The Secret to Smarter Schools
If Americans want better schools and smarter students, they should think F-for Finland.
Finnish 15-year-olds score at or near the top in reading, math, and science in the prestigious Program for International Student Assessment, or PISA, offered every three years by the Paris-based Organization for Economic Cooperation and Development. In 2003 (2006 results aren't yet available), Finland ranked first among 40 industrialized nations in reading literacy, first (with Japan) in science, and second in math. The United States ranked 18th, 22nd, and 28th in those subjects, respectively. Finland also boasts the smallest gap between its best and weakest students, and the second-smallest difference among individual schools' performances.
In the early 1970s, Finland scrapped its old education system, which steered students into either vocational or academic tracks at the end of fourth grade. In its place, Finland developed a system of "comprehensive" schooling-free public education for all children from grades 1 through 9 that combines students of all academic abilities and socioeconomic backgrounds in the same rooms. This heterogeneous approach focuses on equity for all.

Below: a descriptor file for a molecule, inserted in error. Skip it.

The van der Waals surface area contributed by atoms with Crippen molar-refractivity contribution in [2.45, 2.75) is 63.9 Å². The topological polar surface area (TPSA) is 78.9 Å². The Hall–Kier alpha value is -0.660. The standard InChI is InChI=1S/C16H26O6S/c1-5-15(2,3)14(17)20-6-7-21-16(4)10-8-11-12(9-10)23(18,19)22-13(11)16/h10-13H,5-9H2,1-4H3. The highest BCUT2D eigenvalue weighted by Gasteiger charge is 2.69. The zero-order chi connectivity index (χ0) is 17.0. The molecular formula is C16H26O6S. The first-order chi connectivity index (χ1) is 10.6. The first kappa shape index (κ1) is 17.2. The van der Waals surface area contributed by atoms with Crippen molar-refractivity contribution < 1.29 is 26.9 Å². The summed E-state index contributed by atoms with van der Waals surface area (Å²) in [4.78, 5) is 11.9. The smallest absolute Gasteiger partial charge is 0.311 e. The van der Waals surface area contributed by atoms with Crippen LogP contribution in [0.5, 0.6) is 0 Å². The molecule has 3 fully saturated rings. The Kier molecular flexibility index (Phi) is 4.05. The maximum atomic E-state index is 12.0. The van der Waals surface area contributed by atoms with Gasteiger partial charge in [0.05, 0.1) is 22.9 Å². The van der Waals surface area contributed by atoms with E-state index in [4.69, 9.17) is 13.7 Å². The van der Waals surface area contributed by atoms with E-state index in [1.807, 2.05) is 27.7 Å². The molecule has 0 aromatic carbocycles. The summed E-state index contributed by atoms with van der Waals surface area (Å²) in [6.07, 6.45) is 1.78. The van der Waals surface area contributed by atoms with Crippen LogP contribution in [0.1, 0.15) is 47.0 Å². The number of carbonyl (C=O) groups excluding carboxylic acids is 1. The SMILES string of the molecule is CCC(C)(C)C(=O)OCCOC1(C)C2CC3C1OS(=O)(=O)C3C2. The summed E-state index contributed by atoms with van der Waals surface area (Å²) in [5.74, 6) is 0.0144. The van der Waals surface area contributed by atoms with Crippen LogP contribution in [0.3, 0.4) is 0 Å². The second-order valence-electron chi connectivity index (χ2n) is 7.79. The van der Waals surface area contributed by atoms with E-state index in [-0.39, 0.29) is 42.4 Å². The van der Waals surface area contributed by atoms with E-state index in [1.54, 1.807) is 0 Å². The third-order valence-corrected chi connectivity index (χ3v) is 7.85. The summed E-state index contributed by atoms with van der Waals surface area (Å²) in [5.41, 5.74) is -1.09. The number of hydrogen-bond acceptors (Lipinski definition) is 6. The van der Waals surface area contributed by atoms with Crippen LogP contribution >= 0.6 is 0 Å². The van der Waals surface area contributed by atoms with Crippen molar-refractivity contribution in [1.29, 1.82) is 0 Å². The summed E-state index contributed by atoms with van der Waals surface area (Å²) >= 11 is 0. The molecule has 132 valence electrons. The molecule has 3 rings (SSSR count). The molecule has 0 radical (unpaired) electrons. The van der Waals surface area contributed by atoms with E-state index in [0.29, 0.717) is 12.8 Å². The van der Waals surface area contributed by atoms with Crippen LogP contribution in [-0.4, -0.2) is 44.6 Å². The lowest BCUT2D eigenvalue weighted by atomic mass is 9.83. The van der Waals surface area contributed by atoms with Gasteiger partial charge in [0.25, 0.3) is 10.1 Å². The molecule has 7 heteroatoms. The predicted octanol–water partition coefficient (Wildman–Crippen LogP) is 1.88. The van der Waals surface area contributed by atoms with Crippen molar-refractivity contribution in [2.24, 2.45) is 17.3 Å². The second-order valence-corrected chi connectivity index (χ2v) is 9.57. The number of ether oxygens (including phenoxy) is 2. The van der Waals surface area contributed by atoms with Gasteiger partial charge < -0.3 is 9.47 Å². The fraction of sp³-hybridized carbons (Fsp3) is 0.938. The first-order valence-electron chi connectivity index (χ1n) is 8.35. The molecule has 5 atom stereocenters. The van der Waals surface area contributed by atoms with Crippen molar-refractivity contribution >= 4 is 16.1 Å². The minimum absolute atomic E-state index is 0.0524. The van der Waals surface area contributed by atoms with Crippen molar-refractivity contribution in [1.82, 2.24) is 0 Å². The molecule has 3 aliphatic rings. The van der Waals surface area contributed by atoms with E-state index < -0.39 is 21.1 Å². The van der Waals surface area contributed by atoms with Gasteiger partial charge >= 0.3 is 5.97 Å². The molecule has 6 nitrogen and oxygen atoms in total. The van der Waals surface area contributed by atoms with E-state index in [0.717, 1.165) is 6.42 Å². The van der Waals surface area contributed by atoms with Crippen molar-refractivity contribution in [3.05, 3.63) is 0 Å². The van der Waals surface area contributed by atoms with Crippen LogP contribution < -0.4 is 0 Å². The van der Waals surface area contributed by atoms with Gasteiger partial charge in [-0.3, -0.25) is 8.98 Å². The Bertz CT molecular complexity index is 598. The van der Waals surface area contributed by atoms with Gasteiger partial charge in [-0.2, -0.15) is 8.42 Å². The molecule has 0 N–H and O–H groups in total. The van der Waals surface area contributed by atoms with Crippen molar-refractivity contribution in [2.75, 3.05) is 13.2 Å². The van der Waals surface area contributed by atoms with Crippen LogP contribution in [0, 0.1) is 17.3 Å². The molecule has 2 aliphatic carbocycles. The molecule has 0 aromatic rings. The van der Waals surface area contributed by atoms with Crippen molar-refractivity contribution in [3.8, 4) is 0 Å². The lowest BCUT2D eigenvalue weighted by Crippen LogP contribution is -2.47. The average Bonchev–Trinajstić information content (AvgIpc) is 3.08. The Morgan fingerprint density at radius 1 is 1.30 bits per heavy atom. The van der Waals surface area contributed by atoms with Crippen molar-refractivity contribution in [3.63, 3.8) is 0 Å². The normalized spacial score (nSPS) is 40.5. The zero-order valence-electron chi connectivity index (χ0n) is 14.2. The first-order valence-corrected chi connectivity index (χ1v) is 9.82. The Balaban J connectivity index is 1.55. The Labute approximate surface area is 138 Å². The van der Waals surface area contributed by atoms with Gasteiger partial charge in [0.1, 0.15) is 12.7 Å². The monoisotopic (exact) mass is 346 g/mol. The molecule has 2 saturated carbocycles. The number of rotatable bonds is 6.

Training teachers. Students start primary school during the year they turn 7, with free preschool as an option before that. Classes are relatively small, averaging 20 to 25 students. Schools have enormous flexibility at the local level in choosing textbooks, designing curricula, and allocating funds. Free school lunches, textbooks, healthcare, and transportation for students offer them holistic support in their learning process. In 1998, a new law gave parents more freedom to select schools for their children. And most students with learning disabilities are integrated into mainstream classrooms and still receive intensive support through special education. (Almost 20 percent of Finnish students get such help, compared with an average of about 6 percent internationally.)
Perhaps the most potent secret weapon in Finland's success is well-trained teachers. In 1970, as the country began to overhaul its system, it mandated that teachers for all grades must obtain at least a master's degree. Today, teacher-education programs at universities are highly competitive, in part because teachers enjoy high prestige in Finnish society. "The status of teachers is comparable to doctors and lawyers," says Jouni Valijarvi, director of the Institute for Educational Research at the University of Jyvaskyla.
So what can the United States learn from Finland's success? "'No Child Left Behind' should be reality on all levels of the society, not only a slogan," says Valijarvi. "This means big investments in teacher education, special education, and supporting children and families at an early age. The return can be high."
That idea deserves an A.
This story appears in the March 26, 2007 print edition of U.S. News & World Report.